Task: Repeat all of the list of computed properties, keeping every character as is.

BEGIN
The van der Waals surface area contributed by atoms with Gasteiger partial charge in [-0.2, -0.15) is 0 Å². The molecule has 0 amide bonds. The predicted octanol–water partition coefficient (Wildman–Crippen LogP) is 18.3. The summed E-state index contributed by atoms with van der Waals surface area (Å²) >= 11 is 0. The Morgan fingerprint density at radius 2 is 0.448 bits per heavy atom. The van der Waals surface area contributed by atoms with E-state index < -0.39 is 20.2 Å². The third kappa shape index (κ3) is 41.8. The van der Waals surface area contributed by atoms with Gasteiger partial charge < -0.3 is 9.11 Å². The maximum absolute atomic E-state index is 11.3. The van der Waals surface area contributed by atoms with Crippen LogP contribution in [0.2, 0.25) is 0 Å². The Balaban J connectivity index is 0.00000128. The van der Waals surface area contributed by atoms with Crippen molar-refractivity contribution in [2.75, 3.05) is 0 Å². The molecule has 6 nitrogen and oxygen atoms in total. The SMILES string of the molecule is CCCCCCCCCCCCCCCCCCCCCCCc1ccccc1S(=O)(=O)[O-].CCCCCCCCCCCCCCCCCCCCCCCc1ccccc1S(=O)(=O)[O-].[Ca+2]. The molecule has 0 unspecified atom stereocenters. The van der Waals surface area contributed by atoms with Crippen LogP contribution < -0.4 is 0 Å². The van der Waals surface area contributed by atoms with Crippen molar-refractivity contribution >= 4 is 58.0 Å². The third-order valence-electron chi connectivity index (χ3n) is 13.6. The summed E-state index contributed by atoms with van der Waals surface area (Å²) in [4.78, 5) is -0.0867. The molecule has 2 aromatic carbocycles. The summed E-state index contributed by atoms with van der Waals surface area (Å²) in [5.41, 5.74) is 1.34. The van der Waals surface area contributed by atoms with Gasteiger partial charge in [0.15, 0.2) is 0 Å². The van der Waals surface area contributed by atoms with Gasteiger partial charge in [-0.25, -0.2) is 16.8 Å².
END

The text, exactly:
The van der Waals surface area contributed by atoms with Gasteiger partial charge in [-0.2, -0.15) is 0 Å². The molecule has 0 amide bonds. The predicted octanol–water partition coefficient (Wildman–Crippen LogP) is 18.3. The summed E-state index contributed by atoms with van der Waals surface area (Å²) >= 11 is 0. The Morgan fingerprint density at radius 2 is 0.448 bits per heavy atom. The van der Waals surface area contributed by atoms with E-state index < -0.39 is 20.2 Å². The third kappa shape index (κ3) is 41.8. The van der Waals surface area contributed by atoms with Gasteiger partial charge < -0.3 is 9.11 Å². The maximum absolute atomic E-state index is 11.3. The van der Waals surface area contributed by atoms with Crippen LogP contribution in [0.2, 0.25) is 0 Å². The Balaban J connectivity index is 0.00000128. The van der Waals surface area contributed by atoms with Crippen molar-refractivity contribution in [2.75, 3.05) is 0 Å². The molecule has 6 nitrogen and oxygen atoms in total. The SMILES string of the molecule is CCCCCCCCCCCCCCCCCCCCCCCc1ccccc1S(=O)(=O)[O-].CCCCCCCCCCCCCCCCCCCCCCCc1ccccc1S(=O)(=O)[O-].[Ca+2]. The molecule has 0 unspecified atom stereocenters. The van der Waals surface area contributed by atoms with Crippen LogP contribution < -0.4 is 0 Å². The van der Waals surface area contributed by atoms with Crippen molar-refractivity contribution >= 4 is 58.0 Å². The third-order valence-electron chi connectivity index (χ3n) is 13.6. The summed E-state index contributed by atoms with van der Waals surface area (Å²) in [4.78, 5) is -0.0867. The molecule has 2 aromatic carbocycles. The summed E-state index contributed by atoms with van der Waals surface area (Å²) in [5.41, 5.74) is 1.34. The van der Waals surface area contributed by atoms with Gasteiger partial charge in [0.15, 0.2) is 0 Å². The van der Waals surface area contributed by atoms with Gasteiger partial charge in [-0.25, -0.2) is 16.8 Å².